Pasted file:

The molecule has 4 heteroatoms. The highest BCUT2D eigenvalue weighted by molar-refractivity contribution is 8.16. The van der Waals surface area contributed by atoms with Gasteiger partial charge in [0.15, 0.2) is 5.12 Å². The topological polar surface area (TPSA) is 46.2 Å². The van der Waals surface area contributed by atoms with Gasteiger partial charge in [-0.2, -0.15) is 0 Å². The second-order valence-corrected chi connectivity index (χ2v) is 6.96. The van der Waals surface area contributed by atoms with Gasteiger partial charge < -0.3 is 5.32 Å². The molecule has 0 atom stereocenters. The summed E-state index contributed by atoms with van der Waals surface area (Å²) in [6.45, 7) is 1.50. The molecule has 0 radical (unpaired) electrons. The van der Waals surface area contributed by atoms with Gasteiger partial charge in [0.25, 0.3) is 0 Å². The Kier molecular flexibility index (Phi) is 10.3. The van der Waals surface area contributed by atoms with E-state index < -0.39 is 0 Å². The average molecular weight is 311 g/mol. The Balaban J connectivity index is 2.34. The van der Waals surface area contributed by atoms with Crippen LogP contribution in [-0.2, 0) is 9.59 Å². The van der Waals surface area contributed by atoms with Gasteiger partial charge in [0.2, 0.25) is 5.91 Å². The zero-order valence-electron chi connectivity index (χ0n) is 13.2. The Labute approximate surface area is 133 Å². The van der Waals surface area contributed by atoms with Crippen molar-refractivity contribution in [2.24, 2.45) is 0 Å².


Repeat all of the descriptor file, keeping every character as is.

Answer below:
The molecule has 4 heteroatoms. The highest BCUT2D eigenvalue weighted by molar-refractivity contribution is 8.16. The van der Waals surface area contributed by atoms with Gasteiger partial charge in [0.15, 0.2) is 5.12 Å². The topological polar surface area (TPSA) is 46.2 Å². The van der Waals surface area contributed by atoms with Gasteiger partial charge in [-0.2, -0.15) is 0 Å². The second-order valence-corrected chi connectivity index (χ2v) is 6.96. The van der Waals surface area contributed by atoms with Gasteiger partial charge < -0.3 is 5.32 Å². The molecule has 0 atom stereocenters. The summed E-state index contributed by atoms with van der Waals surface area (Å²) in [6.45, 7) is 1.50. The molecule has 0 radical (unpaired) electrons. The van der Waals surface area contributed by atoms with Gasteiger partial charge in [0.25, 0.3) is 0 Å². The Kier molecular flexibility index (Phi) is 10.3. The van der Waals surface area contributed by atoms with E-state index < -0.39 is 0 Å². The average molecular weight is 311 g/mol. The Balaban J connectivity index is 2.34. The van der Waals surface area contributed by atoms with Crippen LogP contribution in [-0.2, 0) is 9.59 Å². The van der Waals surface area contributed by atoms with Gasteiger partial charge in [0.2, 0.25) is 5.91 Å². The zero-order valence-electron chi connectivity index (χ0n) is 13.2. The Labute approximate surface area is 133 Å². The van der Waals surface area contributed by atoms with Crippen molar-refractivity contribution in [2.24, 2.45) is 0 Å².